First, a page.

Film review: ‘A STAR IS BORN’ by Nick Gardener from ‘Built for Speed’

Directed by Bradley Cooper and starring Cooper and Lady Gaga, this fourth film version of A Star is Born is an effectively raw if at times cliched take on what is both a doomed romance and cautionary tale about the price of fame.

Cooper plays old school rock star Jackson Maine, a prodigiously talented singer/ song writer but also an emotionally damaged alcoholic and drug addict. Stumbling into a bar one night he’s mesmerised by the resident singer Ally (Lady Gaga). An impassioned romance ensues and Maine encourages her to perform with his band but in so doing she earns the attention of a creepy British star-maker Rez (Rafi Gavron). As she ascends the ranks of pop stardom Maine begins to fail in his battle with his demons and plunges deeper into an abyss of alcohol and drugs.

As Maine, Cooper is the stereotypical tortured wretch, a perpetually sozzled stumble-bum with straggly, greasy hair and a grumbling voice reminiscent of Jeff Bridges’ character in True Heart. Cooper makes Maine a sympathetic character and he’s very convincing as a rock musician but it still feels like a performance. As Ally, Lady Gaga is essentially playing herself minus the meat costume. She’s a fine choice for the role because her quest to prove herself as an actor mirrors Ally’s uncertain quest to succeed as a singer. For the film to really succeed, Jackson and Ally’s romance needed to be convincing and emotionally moving. Lady Gaga and Cooper seem like genuine lovers here but they don’t have thrilling chemistry.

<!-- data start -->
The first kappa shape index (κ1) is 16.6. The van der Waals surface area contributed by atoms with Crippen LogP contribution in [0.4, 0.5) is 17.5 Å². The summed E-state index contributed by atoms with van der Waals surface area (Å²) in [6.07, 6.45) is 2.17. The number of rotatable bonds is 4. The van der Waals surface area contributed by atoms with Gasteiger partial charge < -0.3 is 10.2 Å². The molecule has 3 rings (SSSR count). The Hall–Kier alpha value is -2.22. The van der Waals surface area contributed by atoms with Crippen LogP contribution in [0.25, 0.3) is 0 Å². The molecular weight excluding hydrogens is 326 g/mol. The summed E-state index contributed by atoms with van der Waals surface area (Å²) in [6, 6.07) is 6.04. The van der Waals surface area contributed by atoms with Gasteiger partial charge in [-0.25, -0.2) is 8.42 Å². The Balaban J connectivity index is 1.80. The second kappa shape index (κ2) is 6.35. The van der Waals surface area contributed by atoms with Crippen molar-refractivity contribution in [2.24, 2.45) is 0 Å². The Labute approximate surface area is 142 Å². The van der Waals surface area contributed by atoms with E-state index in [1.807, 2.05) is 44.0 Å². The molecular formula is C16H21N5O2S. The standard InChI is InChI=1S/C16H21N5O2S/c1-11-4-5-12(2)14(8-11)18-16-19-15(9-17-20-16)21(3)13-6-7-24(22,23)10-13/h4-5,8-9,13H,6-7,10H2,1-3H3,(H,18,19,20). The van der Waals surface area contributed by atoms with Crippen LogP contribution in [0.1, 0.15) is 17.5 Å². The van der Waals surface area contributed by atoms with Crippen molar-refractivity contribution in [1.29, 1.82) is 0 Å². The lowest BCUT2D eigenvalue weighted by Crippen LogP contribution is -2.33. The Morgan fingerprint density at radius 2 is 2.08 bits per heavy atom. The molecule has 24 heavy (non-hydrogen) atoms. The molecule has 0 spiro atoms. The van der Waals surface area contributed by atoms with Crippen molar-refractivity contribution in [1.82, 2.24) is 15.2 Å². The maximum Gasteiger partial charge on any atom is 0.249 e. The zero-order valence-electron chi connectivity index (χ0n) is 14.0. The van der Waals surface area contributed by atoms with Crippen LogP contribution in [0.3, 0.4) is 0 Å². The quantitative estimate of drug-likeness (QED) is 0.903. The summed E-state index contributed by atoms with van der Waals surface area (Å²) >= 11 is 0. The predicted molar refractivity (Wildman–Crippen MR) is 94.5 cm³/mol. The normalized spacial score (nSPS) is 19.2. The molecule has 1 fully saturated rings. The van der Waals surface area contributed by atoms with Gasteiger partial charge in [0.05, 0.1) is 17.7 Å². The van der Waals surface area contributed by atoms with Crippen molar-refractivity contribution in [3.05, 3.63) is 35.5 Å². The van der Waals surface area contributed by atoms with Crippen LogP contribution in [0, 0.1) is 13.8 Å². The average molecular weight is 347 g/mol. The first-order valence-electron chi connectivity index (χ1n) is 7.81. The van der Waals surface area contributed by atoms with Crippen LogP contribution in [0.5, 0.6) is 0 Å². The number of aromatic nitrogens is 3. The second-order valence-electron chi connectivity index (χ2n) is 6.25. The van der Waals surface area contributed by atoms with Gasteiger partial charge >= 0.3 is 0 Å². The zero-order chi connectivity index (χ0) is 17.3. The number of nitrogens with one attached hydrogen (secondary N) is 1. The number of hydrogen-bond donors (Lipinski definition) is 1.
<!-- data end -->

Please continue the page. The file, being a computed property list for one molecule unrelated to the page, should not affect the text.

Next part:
Among the supporting cast, Sam Elliot brings his usual outlaw ruggedness to the role of Jackson’s brother and tour manager Bobby although he doesn’t give an indelible performance. Dave Chappelle also appears as Jackson’s long-time buddy George ‘Noodles’ Stone and while it’s intriguing to see him in a dramatic role it’s a fairly inconsequential one.

Cooper’s direction is a mixed bag but mostly impressive. He gives the film a glossy surface and delivers a few striking compositions including hypnotic shots of Ally staring in awe as Maine performs on stage. Cooper’s depiction of Maine’s live gigs is particularly impressive as he superbly captures the chaos and sweaty energy of huge stadium show. In an apparent attempt to immerse us in the characters’ emotions, however, he overdoes the mid-shots and close-ups. Also, at times the film seems to jump awkwardly between major plot points such as Ally’s shift from bluesy balladeer to pop diva. The pacing is also laboured in some scenes making what should have been romantic, heartfelt and cathartic moments a little flat.

The inevitable problem with fictitious rock movies is that the songs are often generic and unconvincing. Here, the songs, which are a mix of blues rock and power ballads, feel authentic even if they’re not scintillating.

As a third remake of A Star is Born, this film just manages to exceed expectations and while, for this reviewer, it doesn’t pack the emotional wallop it should, it signals the emergence of two fine talents: Cooper as director and Lady Gaga as dramatic actor.

Nick’s rating: ***1/2

Genre: Music/ romantic drama.

Classification: M.

Director(s): Bradley Cooper.

Release date: 18th Oct 2018.

Running time: 136 mins.

Reviewer: Nick Gardener can be heard on “Built For Speed” every Friday night from 8-10pm right here on 88.3 Southern FM.  Nick can also be heard on “The Good, The Bad, The Ugly Film Show” podcast.


Related Posts: